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Newbie4567's Latest Activity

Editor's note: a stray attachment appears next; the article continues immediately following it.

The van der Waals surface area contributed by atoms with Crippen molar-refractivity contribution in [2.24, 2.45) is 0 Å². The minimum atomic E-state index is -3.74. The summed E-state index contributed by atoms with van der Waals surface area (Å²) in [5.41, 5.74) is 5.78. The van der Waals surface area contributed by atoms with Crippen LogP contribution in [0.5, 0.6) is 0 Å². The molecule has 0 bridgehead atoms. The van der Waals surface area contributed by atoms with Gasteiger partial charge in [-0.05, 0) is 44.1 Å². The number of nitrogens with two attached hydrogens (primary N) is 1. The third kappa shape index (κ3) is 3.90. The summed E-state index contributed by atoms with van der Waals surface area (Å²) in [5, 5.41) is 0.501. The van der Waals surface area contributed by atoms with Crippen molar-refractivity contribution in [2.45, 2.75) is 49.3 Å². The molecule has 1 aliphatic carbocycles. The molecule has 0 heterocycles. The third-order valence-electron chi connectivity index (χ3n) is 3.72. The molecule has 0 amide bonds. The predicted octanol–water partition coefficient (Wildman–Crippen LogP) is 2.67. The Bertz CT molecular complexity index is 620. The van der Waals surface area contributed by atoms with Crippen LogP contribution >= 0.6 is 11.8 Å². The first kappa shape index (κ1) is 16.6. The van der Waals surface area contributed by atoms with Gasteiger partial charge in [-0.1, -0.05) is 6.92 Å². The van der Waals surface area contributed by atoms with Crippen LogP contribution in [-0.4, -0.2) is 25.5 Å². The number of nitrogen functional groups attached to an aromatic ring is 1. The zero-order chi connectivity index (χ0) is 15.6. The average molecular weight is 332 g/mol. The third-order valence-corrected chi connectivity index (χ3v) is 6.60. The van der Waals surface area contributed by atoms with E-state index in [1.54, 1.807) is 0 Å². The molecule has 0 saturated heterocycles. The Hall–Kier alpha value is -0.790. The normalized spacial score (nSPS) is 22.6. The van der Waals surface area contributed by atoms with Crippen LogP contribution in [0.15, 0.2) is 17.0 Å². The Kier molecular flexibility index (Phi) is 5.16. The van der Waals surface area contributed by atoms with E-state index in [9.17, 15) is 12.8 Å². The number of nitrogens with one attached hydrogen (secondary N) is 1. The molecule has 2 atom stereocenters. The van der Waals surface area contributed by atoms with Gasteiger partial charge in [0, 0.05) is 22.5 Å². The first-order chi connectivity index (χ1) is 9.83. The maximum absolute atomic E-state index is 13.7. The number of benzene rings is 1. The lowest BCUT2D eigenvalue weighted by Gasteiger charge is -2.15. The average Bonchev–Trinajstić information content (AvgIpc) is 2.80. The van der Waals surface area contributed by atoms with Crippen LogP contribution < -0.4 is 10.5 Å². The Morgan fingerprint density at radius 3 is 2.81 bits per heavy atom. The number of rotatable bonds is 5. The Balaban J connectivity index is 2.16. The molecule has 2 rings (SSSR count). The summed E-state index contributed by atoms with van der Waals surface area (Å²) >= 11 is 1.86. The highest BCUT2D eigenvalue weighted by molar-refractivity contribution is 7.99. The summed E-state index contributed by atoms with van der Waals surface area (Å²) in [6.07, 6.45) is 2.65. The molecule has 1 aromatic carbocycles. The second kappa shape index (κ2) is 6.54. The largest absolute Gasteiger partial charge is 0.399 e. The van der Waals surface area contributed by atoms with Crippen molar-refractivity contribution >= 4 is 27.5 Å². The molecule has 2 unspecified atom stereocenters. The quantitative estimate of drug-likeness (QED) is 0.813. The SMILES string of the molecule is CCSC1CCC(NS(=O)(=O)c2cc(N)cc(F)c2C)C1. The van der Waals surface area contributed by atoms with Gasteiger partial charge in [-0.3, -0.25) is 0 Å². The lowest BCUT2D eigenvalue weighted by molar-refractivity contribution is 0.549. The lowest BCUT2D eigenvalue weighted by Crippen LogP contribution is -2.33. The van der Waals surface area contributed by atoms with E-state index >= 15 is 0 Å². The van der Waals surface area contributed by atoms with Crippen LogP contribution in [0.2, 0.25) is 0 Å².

1. Hey ya’ll, Over the past week or two, I have been the unlucky recipient of multiple heavy assignments. A lot of random emergencies have been happening on my shift, and naturally I have needed to rely on my team to support me during those situations. I’m a newer nurse, and I have always felt that my coworkers look down upon me because of it. I started in the ICU and no one has been shy about sharing their concerns about my lack of experience. Even though I feel I have been improving, it feels like no one else sees that except a few coworkers. With these emergencies, I’ve noticed that some of my coworkers will come into the patient’s room and do things to “help” without communicating with me directly. For example, I had a vented patient who was dysynchronous with the vent and decompensating. I was literally unable to leave the room for two hours. I was in the process of bolusing Fentanyl, per the provider (who was outside of the room)’s order. Another coworker walks in, logs me off of the COW and starts signing out and pushing meds. I asked him what he was giving my patient and he looked at me like I had two heads and said “we’re pushing roc!” like it was obvious. While I appreciate the help of my coworkers, I also feel like I should at least be informed as to what my colleague was doing to my patient. More recently, I had a patient on continuous dialysis that started to alarm for an unusual alert. As I was trying to troubleshoot using the machine’s directions, I called for help as I had never seem the alarm before. Neither had most of my coworkers, so my admin charge came into the room. She’s a domineering person and has a tendency to come off in a condescending way. She also hasn’t been at the bedside in YEARS. While the dialysis alarmed, the patient’s pulse ox (which had been reading 98% ALL DAY) suddenly had a horrible pleth and was reading 68%. The patient’s voice had been hoarse and unclear all day, in relation to her mental status. I knew my patient was probably fine, but my charge started to freak out and completely took control of the situation. She applied a NRB, suctioned her and had us boost the patient and said “we need to focus on the patient’s oxygenation right now” and “She’s so hoarse!!” in an incredibly condescending way. The way she said it was like I was a first year nursing student who didn’t know a thing. As soon as we applied another pulse ox probe, the pleth improved and her oxygenation was 100%. While I appreciated her help, I felt like I was more than capable of addressing a pulse ox with a bad pleth and ultimately my concern was more with my dialysis circuit, which was failing. After the situation was under control, I saw her standing outside of the room talking to my manager, which made me feel like she was complaining about the way I had handled the situation. Afterwards, she came up to me and was saying “this is ridiculous, the patient looks horrible, where are the doctors” and reiterating concerns that I already was planning on addressing during rounds (the doctors were rounding on another patient down the hall). I even emphasized that once the patient was settled I was going to ask the doctors to round on her next, by my charge didn't seem satisfied. I’m just frustrated overall because I think I would have been able to take the lead in that situation and my charge didn’t give me the opportunity. While I appreciate her help and concern for my patient, I knew my patient was okay and purely the victim of a bad reading. My dialysis was at the risk of clotting, which would have been a bigger safety risk overall. I feel like she (unintentionally) made me look bad by not allowing me to guide her care.